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5: Imperialism

GETTING THE LEAGUE IDEA CLEAR IN RELATION TO IMPERIALISM

§ 1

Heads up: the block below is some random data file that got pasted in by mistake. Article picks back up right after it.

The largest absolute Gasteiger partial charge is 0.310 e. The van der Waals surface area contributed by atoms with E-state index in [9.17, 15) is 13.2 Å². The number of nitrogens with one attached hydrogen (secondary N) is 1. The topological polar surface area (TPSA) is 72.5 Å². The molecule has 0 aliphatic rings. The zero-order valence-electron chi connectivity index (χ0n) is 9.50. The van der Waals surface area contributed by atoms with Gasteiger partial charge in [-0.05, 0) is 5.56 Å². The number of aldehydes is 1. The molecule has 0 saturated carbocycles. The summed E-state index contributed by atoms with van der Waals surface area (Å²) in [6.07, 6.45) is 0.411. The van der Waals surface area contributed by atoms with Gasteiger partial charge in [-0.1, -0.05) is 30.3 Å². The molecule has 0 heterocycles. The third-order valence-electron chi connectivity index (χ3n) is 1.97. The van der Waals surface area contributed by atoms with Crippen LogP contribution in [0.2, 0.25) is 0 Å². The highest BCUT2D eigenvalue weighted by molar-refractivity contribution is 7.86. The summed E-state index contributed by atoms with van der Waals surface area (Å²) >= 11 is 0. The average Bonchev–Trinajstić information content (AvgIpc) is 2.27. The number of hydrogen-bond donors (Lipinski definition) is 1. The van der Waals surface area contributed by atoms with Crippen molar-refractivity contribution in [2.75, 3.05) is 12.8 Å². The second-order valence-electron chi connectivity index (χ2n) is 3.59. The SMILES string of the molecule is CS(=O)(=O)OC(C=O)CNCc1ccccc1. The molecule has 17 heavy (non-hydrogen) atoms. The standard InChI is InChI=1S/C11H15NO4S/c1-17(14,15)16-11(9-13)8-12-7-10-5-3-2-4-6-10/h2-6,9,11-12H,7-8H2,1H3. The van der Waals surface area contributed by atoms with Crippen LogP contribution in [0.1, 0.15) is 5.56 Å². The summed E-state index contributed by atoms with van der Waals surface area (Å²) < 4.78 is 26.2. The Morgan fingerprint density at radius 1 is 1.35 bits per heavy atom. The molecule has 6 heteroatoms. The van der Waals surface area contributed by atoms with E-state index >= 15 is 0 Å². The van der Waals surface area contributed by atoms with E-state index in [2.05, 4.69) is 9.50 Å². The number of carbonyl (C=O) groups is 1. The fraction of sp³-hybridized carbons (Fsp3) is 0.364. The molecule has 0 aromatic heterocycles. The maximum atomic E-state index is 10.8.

It is idle to pretend that even at the present time the idea of the League of Free Nations has secure possession of the British mind. There is quite naturally a sustained opposition to it in all the fastnesses of aggressive imperialism. Such papers as the Times and the Morning Post remain hostile and obstructive to the expression of international ideas. Most of our elder statesmen seem to have learnt nothing and forgotten nothing during the years of wildest change the world has ever known. But in the general mind of the British peoples the movement of opinion from a narrow imperialism towards internationalism has been wide and swift. And it continues steadily. One can trace week by week and almost day by day the Americanization of the British conception of the Allied War Aims. It may be interesting to reproduce here three communications upon this question made at different times by the present writer to the press. The circumstances of their publication are significant. The first is in substance identical with a letter which was sent to the Times late in May, 1917, and rejected as being altogether too revolutionary. For nowadays the correspondence in the Times has ceased to be an impartial expression of public opinion. The correspondence of the Times is now apparently selected and edited in accordance with the views upon public policy held by the acting editor for the day. More and more has that paper become the organ of a sort of Oxford Imperialism, three or four years behind the times and very ripe and "expert." The letter is here given as it was finally printed in the issue of the Daily Chronicle for June 4th, 1917, under the heading, "Wanted a Statement of Imperial Policy."